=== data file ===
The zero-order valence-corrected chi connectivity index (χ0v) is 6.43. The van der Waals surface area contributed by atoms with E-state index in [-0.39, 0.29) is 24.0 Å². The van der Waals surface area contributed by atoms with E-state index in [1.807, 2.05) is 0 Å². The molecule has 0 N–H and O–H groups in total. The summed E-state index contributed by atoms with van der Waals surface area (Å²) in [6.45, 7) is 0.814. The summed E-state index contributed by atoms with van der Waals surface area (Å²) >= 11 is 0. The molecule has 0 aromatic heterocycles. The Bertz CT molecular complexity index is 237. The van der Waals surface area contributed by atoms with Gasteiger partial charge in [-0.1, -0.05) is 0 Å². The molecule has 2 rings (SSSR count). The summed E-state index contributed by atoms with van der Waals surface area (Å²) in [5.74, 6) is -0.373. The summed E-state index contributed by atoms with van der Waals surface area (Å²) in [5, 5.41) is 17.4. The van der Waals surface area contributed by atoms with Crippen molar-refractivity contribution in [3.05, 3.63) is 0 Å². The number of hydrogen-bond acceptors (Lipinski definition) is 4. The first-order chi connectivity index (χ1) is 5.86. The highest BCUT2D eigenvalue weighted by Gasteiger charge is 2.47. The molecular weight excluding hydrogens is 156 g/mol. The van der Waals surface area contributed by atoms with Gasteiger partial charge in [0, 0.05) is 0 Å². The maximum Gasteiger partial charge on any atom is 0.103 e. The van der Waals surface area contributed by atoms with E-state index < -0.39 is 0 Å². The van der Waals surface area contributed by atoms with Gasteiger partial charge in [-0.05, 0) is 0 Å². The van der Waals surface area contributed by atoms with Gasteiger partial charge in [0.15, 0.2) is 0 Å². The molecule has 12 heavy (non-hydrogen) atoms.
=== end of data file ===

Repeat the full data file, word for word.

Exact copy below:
The zero-order valence-corrected chi connectivity index (χ0v) is 6.43. The van der Waals surface area contributed by atoms with E-state index in [-0.39, 0.29) is 24.0 Å². The van der Waals surface area contributed by atoms with E-state index in [1.807, 2.05) is 0 Å². The molecule has 0 N–H and O–H groups in total. The summed E-state index contributed by atoms with van der Waals surface area (Å²) in [6.45, 7) is 0.814. The summed E-state index contributed by atoms with van der Waals surface area (Å²) >= 11 is 0. The molecule has 0 aromatic heterocycles. The Bertz CT molecular complexity index is 237. The van der Waals surface area contributed by atoms with Gasteiger partial charge in [-0.1, -0.05) is 0 Å². The molecule has 2 rings (SSSR count). The summed E-state index contributed by atoms with van der Waals surface area (Å²) in [5.74, 6) is -0.373. The summed E-state index contributed by atoms with van der Waals surface area (Å²) in [5, 5.41) is 17.4. The van der Waals surface area contributed by atoms with Crippen molar-refractivity contribution in [3.05, 3.63) is 0 Å². The number of hydrogen-bond acceptors (Lipinski definition) is 4. The first-order chi connectivity index (χ1) is 5.86. The highest BCUT2D eigenvalue weighted by Gasteiger charge is 2.47. The molecular weight excluding hydrogens is 156 g/mol. The van der Waals surface area contributed by atoms with Gasteiger partial charge in [0, 0.05) is 0 Å². The maximum Gasteiger partial charge on any atom is 0.103 e. The van der Waals surface area contributed by atoms with E-state index < -0.39 is 0 Å². The van der Waals surface area contributed by atoms with Gasteiger partial charge in [-0.05, 0) is 0 Å². The van der Waals surface area contributed by atoms with Gasteiger partial charge in [0.15, 0.2) is 0 Å². The molecule has 12 heavy (non-hydrogen) atoms.